The same may be said in the next place, as to the Degree of Foresight and Circumspection, which they severally exercise. As worldly men are very quicksighted in discovering their interest, so they are very long-sighted in discerning it afar off. They look forward to effects and consequences as connected with their worldly projects. They forecast in their minds whether such or such distant events will hinder or promote their favourite object. They provide against evils which they foresee are coming. They are seldom taken by surprise. They guard against disappointment. They profit by past experience.-But how different in this respect, is oftentimes the conduct of Religious Persons as to their spiritual concerns'! How little Circumspection and Foresight do they, comparatively, exercise! Though repeatedly admonished of approaching dangers, they suffer themselves at last to be taken by surprise. Though repeatedly overcome

by such or such a temptation, yet they do not watch and strengthen themselves as they might do, against future attacks from the same quarter. Though they cannot but know, by past experience, that some particular circumstances, employments, or companies, prove highly injurious to their spiritual interests, yet they are frequently very remiss in their endeavours to avoid this danger, or if it cannot be avoided, in preparing to meet it. Many a time are they thus constrained to lament their miscarriages, which a little precaution and vigilance might have prevented, and to take shame to themselves for the want of that circumspection and foresight in which they see their worldly neighbours so far superior.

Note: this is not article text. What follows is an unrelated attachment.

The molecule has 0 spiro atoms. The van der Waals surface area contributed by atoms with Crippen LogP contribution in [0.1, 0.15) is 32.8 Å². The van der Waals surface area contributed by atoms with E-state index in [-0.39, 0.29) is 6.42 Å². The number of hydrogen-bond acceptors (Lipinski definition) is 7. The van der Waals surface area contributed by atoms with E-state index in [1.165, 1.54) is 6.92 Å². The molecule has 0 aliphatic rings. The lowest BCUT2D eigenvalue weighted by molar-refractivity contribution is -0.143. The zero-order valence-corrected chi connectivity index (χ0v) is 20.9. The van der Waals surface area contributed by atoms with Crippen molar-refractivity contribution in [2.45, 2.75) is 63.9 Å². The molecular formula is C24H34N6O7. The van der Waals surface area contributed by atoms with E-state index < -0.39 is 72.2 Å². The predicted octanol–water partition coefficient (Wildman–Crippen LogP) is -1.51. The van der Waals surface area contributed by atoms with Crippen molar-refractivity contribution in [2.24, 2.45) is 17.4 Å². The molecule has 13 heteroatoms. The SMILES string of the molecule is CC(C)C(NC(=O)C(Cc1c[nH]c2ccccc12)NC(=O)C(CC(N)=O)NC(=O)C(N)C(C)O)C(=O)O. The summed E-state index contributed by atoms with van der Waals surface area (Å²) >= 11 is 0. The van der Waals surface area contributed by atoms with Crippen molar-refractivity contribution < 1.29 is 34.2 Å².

Take another instance of the Truth and Propriety of the Remark in the text. The Children of this world exceed the Children of light, not only in Activity and Diligence, not only in Foresight and Circumspection, but also in that decision and singleness of mind, with which they pursue their favourite end. Worldly men follow their worldly interests, with a determination, which makes every thing else either give way to it, or help to the attainment of it. Whatever may be the object of their pursuit, whether it be money, or pleasure, or honour, they suffer nothing to interfere with it, or to draw off their attention from it. sacrificed to the acquisition of it. directed towards this one single point.

Every thing else is

All

their efforts are Now it is plain,

that this way of following an object, must be attended with great advantages. For the mind, being neither

distracted by a variety of pursuits, nor turned aside by